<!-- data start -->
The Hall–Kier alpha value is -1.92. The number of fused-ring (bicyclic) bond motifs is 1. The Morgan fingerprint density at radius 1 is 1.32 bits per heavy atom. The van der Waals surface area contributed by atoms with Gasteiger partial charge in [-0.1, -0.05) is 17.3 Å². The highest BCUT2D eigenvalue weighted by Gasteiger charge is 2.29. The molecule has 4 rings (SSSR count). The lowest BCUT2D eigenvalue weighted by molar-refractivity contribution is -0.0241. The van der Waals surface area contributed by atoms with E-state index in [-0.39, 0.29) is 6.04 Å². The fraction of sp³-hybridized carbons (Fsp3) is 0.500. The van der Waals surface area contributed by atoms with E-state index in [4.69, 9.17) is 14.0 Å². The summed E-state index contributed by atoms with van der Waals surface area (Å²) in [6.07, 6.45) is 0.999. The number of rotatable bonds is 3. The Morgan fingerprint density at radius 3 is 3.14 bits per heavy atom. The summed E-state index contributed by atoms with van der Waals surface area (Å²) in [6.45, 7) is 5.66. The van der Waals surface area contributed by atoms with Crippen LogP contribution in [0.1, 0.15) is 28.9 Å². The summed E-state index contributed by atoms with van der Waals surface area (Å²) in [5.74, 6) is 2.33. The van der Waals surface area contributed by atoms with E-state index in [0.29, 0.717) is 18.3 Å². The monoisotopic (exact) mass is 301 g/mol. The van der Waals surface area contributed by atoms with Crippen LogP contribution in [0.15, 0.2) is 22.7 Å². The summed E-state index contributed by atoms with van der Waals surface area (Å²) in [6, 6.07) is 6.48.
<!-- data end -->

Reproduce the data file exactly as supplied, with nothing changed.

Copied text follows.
The Hall–Kier alpha value is -1.92. The number of fused-ring (bicyclic) bond motifs is 1. The Morgan fingerprint density at radius 1 is 1.32 bits per heavy atom. The van der Waals surface area contributed by atoms with Gasteiger partial charge in [-0.1, -0.05) is 17.3 Å². The highest BCUT2D eigenvalue weighted by Gasteiger charge is 2.29. The molecule has 4 rings (SSSR count). The lowest BCUT2D eigenvalue weighted by molar-refractivity contribution is -0.0241. The van der Waals surface area contributed by atoms with E-state index in [-0.39, 0.29) is 6.04 Å². The fraction of sp³-hybridized carbons (Fsp3) is 0.500. The van der Waals surface area contributed by atoms with E-state index in [4.69, 9.17) is 14.0 Å². The summed E-state index contributed by atoms with van der Waals surface area (Å²) in [6.07, 6.45) is 0.999. The number of rotatable bonds is 3. The Morgan fingerprint density at radius 3 is 3.14 bits per heavy atom. The summed E-state index contributed by atoms with van der Waals surface area (Å²) in [6.45, 7) is 5.66. The van der Waals surface area contributed by atoms with Crippen LogP contribution in [0.1, 0.15) is 28.9 Å². The summed E-state index contributed by atoms with van der Waals surface area (Å²) in [5.74, 6) is 2.33. The van der Waals surface area contributed by atoms with E-state index in [0.29, 0.717) is 18.3 Å². The monoisotopic (exact) mass is 301 g/mol. The van der Waals surface area contributed by atoms with Crippen LogP contribution in [0.15, 0.2) is 22.7 Å². The summed E-state index contributed by atoms with van der Waals surface area (Å²) in [6, 6.07) is 6.48.